Thursday, January 12, 2012

You People Are Late

Most of what I like to read is not high art, literature, or "literary fiction." Right now, I'm reading a Michael Connelly novel entitled "Trunk Music."http://www.amazon.com/Trunk-Music-Harry-Michael-Connelly/dp/0312963297 I enjoy his novels about a hard-bitten homicide detective named Harry Bosch.  Bosh usually ends up sleeping with a hot chick, killing or injuring thugs, and piecing together a mystery by the end of the novel. He lives in a very noir world. Why am I telling you this? In "Trunk Music," A minor character, a thug bouncer at a strip club, is known as "Gussy" because he likes to dress up or get all "gussied up." Unrelatedly, I recently met a short, feisty old Jewish woman who liked to gossip conspiratorially and her name was... "Gussy." I have trouble believing in coincidences, although the rationalist in me says I should trust that coincidences are just part of life. Maybe.

 Another observation: 

   There seems to be a perception, in these United States and possibly elsewhere, that certain ethnic groups are habitually late to meetings or obligations.  This generalization is often derogatory. Just think of the term CPT, which stands for Colored People's Time. The implication of CPT is that black people are routinely late for work, appointments, whatever. I've also heard of "island time." I'm not sure if "island time" carries the same baggage, but I can imagine people perceiving a relaxed island culture as overly relaxed when it comes to matters of punctuality.  I've even heard of Mormon Time, the explanation for why large families of Mormons are late to church. All of these examples aside, I recently heard someone refer to her tardy sister as being on "Jewish Time." Jewish Time, really?

Friday, January 6, 2012

For example, "living life to the fullest" is cliche


        Hey kids,

       I'm sorry to have been on hiatus for the last few weeks, but I can only promise you that it will happen again. As you know, my life is a boiling cauldron of resentments and my soul is seething with bitterness. I remember things. I remember an editor and a colleague both trying to correct me on my usage of "for instance" instead of "for example," or vice versa. Guess what, you bean-counting nitpicks? Most writing specialists agree that the two can be used absolutely interchangeably! It really doesn't matter, aside from some poetic or artistic considerations. Okay, now that I've gotten that hair off my chest, I'll go on to my other gripe.

   There are a lot of empty phrases or cliches people use when they want to make a point or dress up their language or otherwise be pretentious in some small way. My friends and Twitter lovers offered a few examples of  empty or annoying words and phrases:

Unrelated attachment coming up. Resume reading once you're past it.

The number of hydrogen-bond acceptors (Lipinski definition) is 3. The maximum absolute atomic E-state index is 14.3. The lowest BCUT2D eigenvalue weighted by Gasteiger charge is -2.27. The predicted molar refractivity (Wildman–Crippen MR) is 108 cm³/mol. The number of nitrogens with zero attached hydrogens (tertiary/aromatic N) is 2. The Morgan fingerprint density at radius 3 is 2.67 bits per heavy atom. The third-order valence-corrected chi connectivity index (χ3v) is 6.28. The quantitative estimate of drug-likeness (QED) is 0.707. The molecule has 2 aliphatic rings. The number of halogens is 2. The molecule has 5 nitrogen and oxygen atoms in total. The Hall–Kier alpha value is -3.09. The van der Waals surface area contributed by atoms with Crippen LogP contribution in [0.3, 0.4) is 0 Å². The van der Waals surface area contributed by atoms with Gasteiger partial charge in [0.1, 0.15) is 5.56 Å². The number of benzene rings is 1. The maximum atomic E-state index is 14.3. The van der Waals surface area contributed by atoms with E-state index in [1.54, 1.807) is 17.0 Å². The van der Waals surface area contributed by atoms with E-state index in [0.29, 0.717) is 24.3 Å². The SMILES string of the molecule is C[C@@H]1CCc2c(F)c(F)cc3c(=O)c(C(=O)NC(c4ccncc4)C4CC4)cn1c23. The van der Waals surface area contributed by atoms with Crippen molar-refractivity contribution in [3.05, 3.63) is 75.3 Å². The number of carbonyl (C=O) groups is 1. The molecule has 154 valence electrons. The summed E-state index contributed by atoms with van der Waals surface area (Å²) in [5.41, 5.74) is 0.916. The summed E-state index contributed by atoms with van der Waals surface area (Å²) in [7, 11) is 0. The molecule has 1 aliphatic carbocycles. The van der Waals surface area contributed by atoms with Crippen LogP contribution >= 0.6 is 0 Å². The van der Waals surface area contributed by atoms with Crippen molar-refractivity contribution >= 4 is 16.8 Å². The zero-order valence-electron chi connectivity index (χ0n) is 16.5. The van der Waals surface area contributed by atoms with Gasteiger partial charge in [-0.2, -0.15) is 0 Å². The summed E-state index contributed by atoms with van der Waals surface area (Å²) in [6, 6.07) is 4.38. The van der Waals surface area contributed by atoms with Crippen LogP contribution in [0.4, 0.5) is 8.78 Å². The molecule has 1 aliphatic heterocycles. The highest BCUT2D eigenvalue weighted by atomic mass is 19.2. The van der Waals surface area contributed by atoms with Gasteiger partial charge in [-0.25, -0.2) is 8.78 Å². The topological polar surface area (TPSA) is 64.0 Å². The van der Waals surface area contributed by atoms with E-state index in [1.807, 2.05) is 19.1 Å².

1 Literally: As in "he literally beat the living hell out of him" or "I literally ate a ton of pizza."  When of course, it's obvious that no one has ever beaten the fire and sulfur out of another individual nor eaten a garbage truck full of pizza -at least not in one sitting.

2 Bear with me:  A Twitter lover expressed that idea that if  someone isn't  seriously imposing on you, then this phrase doesn't need to be used. My insight is that ESL speakers must find this phrase confusing, perhaps conjuring up images of large woodland beasts in close proximity to the speaker.

3 At the end of the day: Yeah, this phrase can be trite and inaccurate- "At the end of the day, the United States just isn't the superpower it used to be."

4 Living life to the fullest: I can't stand this one. The idea is fine, but the actual use of the phrase is often ridiculous. Whether it's compulsive women who sleep with anyone who cross their path and neglect their Neverneverland family of adolescents in favor of partying or falling down alcoholics who accuse everyone of judging them for the lifestyle they're not ashamed of, I'm generally not impressed with people who use this this phrase. I remember correcting a lazy illiterate's paper where she said she wanted to remembered as "living life to the fullest" because she hung out with friends and partied a lot; meanwhile, she really was illiterate, probably never read a book in her life, and when asked what she wanted to do for a living would respond that she wanted to be a "physical therapy." 

           I think that's enough bile and bitterness for today. Thanks for reading!
                                 RRM